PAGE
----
Ranges in Texas Hold'em

Understanding players ranges in poker games such as Texas Hold'em can be of great help. I recall some years ago reading numerous poker books that spoke about putting certain opponents onto certain types of hand and in many instances onto one specific hand before the flop or on the flop. This very notion of course is silly, you can never know conclusively what type of hand your opponent has, generally. We can however make some informed decisions as to whether they may have connected with the board. For example if the big blind calls my position raise before the flop in a NL200 ring game and checks the flop on a 10c-7d-4s board then the chances are good that they are weak and will fold to a c-bet.

If they check the flop and we check behind and they also check the turn then this is at least an indication that they don’t have a huge hand. We would assume this as a strong hand would mean that a player would want to start trying to extract some value and build the pot. So this leaves very weak hands and moderate hands like weak pairs and draws. If we bet the turn and our opponent calls and the turn card was the 2h then we can almost eliminate draws from their range because the only draw that they have would be either 9-8 or the unlikely A-3 or A-5 type hands.

It is far more likely that our opponent has a moderate pair like J-10 which they checked for pot control or pocket eights or maybe A-7s. If we bluffed the turn and the river card was another low card then it is probably going to be difficult to make our opponent fold and the chances of them making a hero call are much higher. However let us say that we have A-Qs and the river pairs our queen. This is where I see many players go wrong and they simply check the hand down after their opponent checks.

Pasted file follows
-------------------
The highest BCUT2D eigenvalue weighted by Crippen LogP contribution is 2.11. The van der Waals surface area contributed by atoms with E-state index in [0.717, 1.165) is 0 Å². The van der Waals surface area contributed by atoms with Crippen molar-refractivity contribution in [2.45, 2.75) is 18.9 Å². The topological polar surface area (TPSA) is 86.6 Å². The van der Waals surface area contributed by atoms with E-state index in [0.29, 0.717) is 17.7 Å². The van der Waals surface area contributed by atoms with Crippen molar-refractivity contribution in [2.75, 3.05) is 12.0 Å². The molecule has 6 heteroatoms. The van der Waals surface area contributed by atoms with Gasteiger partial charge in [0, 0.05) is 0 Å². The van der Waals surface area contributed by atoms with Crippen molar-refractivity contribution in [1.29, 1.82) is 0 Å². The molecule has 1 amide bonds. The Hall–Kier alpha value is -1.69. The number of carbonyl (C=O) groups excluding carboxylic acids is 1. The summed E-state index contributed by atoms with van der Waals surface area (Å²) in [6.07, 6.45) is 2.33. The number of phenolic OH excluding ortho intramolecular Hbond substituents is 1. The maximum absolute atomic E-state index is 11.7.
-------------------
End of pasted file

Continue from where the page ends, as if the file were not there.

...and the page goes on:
It is unlikely that our opponent has hit a monster or is holding one and so they are still in the medium value hand range. Our hand has just overtaken most of the hands in that range if not all of them. Because of the passive lines being taken by both opponents post flop then it is clear that neither player has a big hand. So now it becomes a battle of extracting value when you can and making your opponent fold if you have to. This is where we need to follow our read and place our opponent onto a range. We already said that we believed that their range was moderate and so our hand is ahead of that range which means that a value bet on the river is called for. Let us say that there are 17bb in the pot on the river. The question is how much should we bet? If we raised before the flop then the queen will hit our range of hands and our opponent will recognize that fact. So we need to go for thin value because our opponent likely will not call a pot sized river bet.

So I would offer them something enticing like 3/1 by making it a half pot bet. Getting value from your better hands is the key or one of the keys to making money from no limit Texas hold’em. If you could have bet 8bb and been paid off by your opponent holding pocket nines but you checked then you could have effectively tossed away a large chunk of your hourly wage. You need to always be on the lookout for value bets whenever you play any form of poker. If you are ahead and your opponents can call then make them pay to do so.

A big thanks to Carl “The Dean” - an 888 poker professional at www.888poker.com. You can also find Carl on Google+.


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